Seta Model L phono preamplifier
When I first wrote about Pure Vinyl in the March 2009 "Analog Corner," Robinson recommended using a good microphone preamplifier to provide the appropriate amount of flat amplification. But even without RIAA compensation, the cartridge still requires the optimal resistive loading, so he supplied his customers with pre-loaded RCA-to-XLR adapters. While that's still a viable if limited option, Robinson has now designed and manufactured, in America, four standalone Channel D phono preamplifiers, two of which I auditioned for this review: the AC-powered Seta Nano ($1599) and the battery-powered Seta Model L ($3799, or $4798 with internal RIAA compensation module).
The significantly more expensive, beautifully built Seta Model L includes balanced and single-ended inputs, balanced unequalized outputs, variable gain, and a built-in rechargeable battery power supply (footnote 1). A $999 option adds RIAA correction for both balanced and single-ended outputs (a high-output moving-magnet version is also available for the same price).
If you're going to archive your LPs on your computer's hard drive, I suggest aiming higher than the Seta Nano. Switching to Channel D's battery-powered Seta Model L ($4798 with RIAA module) produced far superior results. The Model L is a quiet, remarkably neutral-sounding, extremely well-built phono preamplifier capable of excellent low-level resolutionnot surprising, given that, in his previous life of designing scanning tunneling microscopes, Robinson had to deal with pico-amperes!
Recordings made using the Seta Model L's RIAA-equalized outputs were models of clarity, definition, tonal accuracy, detail resolution, and spatial coherence. Again, though, the digitally corrected version produced better attack, decay, and overall linearity than the direct analog playback, which was plenty good to begin with.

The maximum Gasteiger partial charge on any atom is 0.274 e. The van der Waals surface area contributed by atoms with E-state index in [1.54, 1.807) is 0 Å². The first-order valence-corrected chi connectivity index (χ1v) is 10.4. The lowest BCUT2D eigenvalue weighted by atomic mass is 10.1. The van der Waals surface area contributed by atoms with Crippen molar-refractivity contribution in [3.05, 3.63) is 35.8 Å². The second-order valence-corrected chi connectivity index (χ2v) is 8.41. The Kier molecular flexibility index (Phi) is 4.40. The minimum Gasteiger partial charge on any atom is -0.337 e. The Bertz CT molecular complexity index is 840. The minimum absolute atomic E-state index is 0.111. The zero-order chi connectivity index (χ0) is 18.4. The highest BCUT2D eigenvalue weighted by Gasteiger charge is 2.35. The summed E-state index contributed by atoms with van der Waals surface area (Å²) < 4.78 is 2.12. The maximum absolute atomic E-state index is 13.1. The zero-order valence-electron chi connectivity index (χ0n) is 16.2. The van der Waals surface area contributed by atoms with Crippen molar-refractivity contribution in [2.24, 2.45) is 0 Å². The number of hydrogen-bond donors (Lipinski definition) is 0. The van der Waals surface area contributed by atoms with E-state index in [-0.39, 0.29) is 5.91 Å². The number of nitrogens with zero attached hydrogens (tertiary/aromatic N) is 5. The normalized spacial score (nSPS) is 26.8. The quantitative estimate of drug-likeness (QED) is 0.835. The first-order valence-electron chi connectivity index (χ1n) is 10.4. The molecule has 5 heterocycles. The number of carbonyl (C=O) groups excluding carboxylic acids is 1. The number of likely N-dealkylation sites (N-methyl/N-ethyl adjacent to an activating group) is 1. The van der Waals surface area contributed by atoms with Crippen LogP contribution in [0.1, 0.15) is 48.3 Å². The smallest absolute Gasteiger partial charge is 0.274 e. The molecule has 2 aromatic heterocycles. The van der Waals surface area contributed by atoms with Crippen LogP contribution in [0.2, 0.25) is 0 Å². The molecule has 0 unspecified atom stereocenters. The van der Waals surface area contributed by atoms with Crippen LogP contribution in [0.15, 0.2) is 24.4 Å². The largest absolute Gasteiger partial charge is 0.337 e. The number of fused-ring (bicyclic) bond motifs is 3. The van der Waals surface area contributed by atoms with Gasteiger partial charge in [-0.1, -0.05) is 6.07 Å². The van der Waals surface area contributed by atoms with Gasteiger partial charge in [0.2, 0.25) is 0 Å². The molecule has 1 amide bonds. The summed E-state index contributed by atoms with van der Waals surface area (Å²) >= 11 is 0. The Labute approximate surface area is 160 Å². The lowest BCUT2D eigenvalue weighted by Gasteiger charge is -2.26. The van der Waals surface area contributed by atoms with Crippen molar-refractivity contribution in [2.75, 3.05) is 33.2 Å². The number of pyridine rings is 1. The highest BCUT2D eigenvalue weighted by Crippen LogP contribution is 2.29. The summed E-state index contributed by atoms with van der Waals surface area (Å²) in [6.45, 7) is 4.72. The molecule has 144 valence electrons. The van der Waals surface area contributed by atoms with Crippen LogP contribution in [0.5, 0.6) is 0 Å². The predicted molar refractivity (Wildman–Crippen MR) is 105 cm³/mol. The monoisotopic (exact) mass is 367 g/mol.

I recorded a test pressing of Nat King Cole's Love Is the Thing (45rpm LPs, Capitol/Analogue Productions SW-824); using the Seta Model L and playing it back using the digital RIAA, the sound wasn't exactly soft, warm, and romantic, but it was fundamentally accurate in terms of tonality and space, and its low-level resolution was remarkable. Did it sound "digital"? No, not as analog fanatics normally pejoratively use the word.
I then played the record "live," using the $60,000 Vitus Audio MP-P201 phono preamp. While the sound of the Vitus swamped that of the digital recording made via the Model L's flat outputs and the Lynx soundcard, it wasn't $55,000 better, and the differences weren't in the usual digital-vs-analog sense. The "live" presentation had greater transparency, immediacy, three-dimensionality, top-end air, and musical flow.
Though you'd lose the direct analog feed, if you like your regular phono preamp I'd recommend getting the Seta Model L minus the RIAA section and saving $999, especially if you have a substantial collection of pre-RIAA recordings. You could try recording both ways, and chuck your current phono preamp if you prefer the Seta Model L. And don't be surprised if that's what happens, particularly if you pay attention to the digital RIAA's finesse and robust attacksparticularly in the bottom octavesand its unerring tonal neutrality.
You know the old audiophile chestnut of the lifting of veils from the music? Listen and that's what you're sure to hear, without an additive penalty in terms of the usual digital edge and etch.
Footnote 1: Channel D's Rob Robinson has that annoying engineer's habit of telling you to do something without telling you how to do it. For instance, from the Seta Model L's instructions: "The first time using your Seta, the internal battery should be fully refreshed at least once before operating (playing music)." How one "refreshes" the battery, or what constitutes a complete "refreshment," or how you'd actually know the battery has been "refreshed," he doesn't say. Get used to that as you familiarize yourself with and configure the software. (I later learned that refresh is batteryese for charge.)